“That was a good lesson, Adam, but you need to take more risks.”
I lost count of the number of times I heard this during my NQT year. Did I listen? No – I was plagued with the fear of teaching an inadequate lesson in front of my deputy head.
The only risk I did end up taking was spending a two-hour bus trip next to a child known to suffer from travel sickness. Of course, I asked my trusty but underpaid TA to step in when the child was about to erupt (I later tried to present this as evidence for the ‘deploying support staff effectively’ teaching standard).
As a teacher, I definitely preferred to go for the tried and tested, and now I wish I'd done things differently. But after speaking to a few school leaders at The Key’s Life After Levels conference in May, it appears I may not be the only one who likes to play it safe.
There were some great examples of innovative practice on show at the conference, particularly around reporting assessment to parents and intertwining it with the curriculum. However, I also heard comments along the lines of: “We are testing out an assessment system, but we're expecting Ofsted soon. If we achieve a ‘good’, we might try one that's a bit more risky.”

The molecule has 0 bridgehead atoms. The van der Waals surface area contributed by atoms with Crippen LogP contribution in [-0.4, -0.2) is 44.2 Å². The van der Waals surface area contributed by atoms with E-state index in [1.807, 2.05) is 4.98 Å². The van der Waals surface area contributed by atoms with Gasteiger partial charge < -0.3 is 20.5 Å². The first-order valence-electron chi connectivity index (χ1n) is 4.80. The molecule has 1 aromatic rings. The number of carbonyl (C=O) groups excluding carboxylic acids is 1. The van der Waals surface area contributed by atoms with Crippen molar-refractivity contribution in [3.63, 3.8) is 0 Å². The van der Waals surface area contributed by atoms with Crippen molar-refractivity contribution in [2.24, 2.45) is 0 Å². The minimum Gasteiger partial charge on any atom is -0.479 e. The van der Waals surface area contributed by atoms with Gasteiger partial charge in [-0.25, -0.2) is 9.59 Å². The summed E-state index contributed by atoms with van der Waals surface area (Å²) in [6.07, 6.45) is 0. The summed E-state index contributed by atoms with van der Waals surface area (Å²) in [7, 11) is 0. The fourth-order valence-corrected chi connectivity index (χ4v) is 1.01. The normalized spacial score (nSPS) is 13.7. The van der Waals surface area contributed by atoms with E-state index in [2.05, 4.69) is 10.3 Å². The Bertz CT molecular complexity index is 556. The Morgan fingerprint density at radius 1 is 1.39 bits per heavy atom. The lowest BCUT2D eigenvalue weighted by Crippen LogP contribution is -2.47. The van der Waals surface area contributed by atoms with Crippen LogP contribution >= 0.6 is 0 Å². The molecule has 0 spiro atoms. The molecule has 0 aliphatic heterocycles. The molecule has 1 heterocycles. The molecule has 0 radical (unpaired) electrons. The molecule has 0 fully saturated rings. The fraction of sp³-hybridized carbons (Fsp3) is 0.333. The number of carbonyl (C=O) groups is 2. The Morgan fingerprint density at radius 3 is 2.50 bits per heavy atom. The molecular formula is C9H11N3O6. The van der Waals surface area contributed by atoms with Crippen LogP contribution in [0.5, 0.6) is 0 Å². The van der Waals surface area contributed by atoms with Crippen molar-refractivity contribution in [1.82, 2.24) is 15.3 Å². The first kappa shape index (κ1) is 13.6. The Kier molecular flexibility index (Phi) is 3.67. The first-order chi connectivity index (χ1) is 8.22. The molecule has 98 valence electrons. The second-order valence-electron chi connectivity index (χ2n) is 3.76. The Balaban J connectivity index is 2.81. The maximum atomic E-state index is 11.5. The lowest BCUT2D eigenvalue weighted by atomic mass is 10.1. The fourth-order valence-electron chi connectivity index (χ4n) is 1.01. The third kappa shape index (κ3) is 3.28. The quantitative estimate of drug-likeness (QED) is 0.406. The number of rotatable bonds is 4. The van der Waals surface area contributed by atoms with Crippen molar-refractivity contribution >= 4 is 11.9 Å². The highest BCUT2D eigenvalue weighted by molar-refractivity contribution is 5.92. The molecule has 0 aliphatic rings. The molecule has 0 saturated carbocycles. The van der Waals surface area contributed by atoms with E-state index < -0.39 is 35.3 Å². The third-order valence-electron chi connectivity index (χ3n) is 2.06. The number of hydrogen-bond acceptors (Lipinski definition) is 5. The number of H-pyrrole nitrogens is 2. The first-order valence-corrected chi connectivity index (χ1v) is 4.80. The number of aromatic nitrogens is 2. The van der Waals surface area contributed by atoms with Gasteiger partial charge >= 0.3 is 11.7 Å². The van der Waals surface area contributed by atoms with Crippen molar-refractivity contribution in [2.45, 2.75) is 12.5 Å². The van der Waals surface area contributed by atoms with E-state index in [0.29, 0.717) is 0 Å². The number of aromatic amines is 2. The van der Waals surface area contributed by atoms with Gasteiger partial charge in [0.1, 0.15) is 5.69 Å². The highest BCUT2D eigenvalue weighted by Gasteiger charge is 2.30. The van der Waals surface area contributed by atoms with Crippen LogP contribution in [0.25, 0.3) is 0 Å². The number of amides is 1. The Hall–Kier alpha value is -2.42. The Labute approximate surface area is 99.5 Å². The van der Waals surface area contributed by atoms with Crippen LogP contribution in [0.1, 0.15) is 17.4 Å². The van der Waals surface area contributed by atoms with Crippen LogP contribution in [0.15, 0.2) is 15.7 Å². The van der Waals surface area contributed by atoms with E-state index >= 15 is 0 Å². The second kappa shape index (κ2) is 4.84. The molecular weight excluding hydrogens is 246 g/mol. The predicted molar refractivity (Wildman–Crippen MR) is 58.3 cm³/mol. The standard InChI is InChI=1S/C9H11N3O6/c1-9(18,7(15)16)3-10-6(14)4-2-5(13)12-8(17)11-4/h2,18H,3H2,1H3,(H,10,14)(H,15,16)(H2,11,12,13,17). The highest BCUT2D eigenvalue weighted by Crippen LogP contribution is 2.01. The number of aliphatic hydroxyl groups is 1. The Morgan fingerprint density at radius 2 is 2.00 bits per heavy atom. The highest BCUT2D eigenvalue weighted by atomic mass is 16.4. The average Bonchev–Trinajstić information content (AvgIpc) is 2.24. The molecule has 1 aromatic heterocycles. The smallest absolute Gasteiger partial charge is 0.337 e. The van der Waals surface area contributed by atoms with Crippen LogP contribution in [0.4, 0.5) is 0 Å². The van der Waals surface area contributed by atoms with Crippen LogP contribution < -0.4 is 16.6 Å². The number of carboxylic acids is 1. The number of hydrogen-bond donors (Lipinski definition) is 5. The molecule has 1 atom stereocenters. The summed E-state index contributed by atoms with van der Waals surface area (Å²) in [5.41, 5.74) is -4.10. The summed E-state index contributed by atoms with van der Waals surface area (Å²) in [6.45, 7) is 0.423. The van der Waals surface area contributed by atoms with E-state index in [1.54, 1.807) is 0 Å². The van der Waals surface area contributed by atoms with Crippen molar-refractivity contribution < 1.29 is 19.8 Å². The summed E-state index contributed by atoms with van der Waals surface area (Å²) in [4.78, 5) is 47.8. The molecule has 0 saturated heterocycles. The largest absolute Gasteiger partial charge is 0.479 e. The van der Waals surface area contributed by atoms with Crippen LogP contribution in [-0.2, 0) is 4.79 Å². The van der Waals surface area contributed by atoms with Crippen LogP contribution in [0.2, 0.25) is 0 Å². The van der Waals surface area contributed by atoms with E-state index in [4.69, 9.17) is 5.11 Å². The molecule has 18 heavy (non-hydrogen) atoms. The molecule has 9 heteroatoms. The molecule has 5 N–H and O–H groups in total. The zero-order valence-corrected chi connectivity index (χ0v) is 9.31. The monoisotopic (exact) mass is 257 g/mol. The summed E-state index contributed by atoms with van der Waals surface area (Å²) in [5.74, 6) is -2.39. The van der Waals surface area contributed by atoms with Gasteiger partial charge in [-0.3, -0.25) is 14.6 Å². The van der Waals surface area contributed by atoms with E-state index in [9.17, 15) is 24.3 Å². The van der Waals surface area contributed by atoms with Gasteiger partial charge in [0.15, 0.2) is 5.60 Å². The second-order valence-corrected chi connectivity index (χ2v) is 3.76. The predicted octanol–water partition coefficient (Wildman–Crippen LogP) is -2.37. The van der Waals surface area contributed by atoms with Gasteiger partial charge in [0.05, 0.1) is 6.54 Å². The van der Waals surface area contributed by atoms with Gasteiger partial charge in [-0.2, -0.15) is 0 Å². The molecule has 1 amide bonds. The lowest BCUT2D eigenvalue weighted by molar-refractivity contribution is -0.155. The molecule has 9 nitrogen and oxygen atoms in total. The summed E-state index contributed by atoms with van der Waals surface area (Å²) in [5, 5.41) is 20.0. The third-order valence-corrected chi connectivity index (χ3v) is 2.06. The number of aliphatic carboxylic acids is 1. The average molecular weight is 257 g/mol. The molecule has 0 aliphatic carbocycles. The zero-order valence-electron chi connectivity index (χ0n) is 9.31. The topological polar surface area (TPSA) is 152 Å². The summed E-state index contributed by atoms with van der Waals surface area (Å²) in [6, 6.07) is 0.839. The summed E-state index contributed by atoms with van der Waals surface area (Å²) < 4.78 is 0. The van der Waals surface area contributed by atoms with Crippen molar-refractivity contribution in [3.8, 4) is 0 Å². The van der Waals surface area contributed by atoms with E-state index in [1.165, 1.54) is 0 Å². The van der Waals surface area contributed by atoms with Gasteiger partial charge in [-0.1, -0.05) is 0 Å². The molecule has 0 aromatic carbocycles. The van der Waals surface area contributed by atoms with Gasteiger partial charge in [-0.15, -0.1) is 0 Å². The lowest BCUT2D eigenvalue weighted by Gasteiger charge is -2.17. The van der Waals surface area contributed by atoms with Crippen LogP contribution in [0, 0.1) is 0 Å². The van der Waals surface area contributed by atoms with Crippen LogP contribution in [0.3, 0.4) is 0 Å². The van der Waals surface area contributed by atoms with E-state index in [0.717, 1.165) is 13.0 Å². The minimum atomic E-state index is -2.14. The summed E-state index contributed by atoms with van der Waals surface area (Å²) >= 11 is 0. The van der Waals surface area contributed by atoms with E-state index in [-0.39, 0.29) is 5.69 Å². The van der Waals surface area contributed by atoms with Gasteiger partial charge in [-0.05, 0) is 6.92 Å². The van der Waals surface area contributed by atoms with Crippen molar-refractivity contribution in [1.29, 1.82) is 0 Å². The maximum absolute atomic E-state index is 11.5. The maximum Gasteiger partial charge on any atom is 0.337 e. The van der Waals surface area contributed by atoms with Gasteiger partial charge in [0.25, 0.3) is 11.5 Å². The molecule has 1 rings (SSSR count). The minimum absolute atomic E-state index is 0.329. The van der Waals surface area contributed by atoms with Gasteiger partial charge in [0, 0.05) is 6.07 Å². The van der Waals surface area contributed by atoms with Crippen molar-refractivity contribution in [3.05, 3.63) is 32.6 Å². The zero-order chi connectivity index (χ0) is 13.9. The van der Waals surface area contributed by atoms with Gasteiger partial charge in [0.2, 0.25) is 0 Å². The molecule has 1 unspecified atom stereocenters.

On top of that, there was a poor show of hands in response to a question asking how comfortable delegates were with the removal of levels (this also emerged as an issue in The Key's recent State of Education survey, in which 75% of respondents reported difficulty with it).
Unlike me, school leaders have good reason to be risk-averse. Ofsted’s inspection handbook is vague when it comes to assessment – perhaps deliberately so. Paragraph 39 explains that inspectors should not advocate a particular method of assessment; they should just expect to see one that works.
This is great but, rightly or wrongly, there seems to be a concern that some schools will get that rogue Ofsted team that throws the handbook out of the window. Whether the horror stories are myth or reality, it's understandable that some school leaders are taking their freedom with a pinch of salt.
I think the issue here is trust. Do teachers trust what Ofsted says, and do all inspectors trust teachers’ professional judgement? Back in January, Fiona Miller argued in favour of developing a culture of trust between politicians and teachers. According to her, the politics of education is dominated by a belief that professionals are prone to failure unless the government steps in to improve them. This, in turn, creates a "negative climate" in schools characterised by fear and mistrust.
If this is right, it's no wonder some school leaders lack the confidence to take a risk. Would we be seeing a different picture if schools operated in a culture based on trust and belief in what they can do? Maybe – but perhaps that's wishful thinking.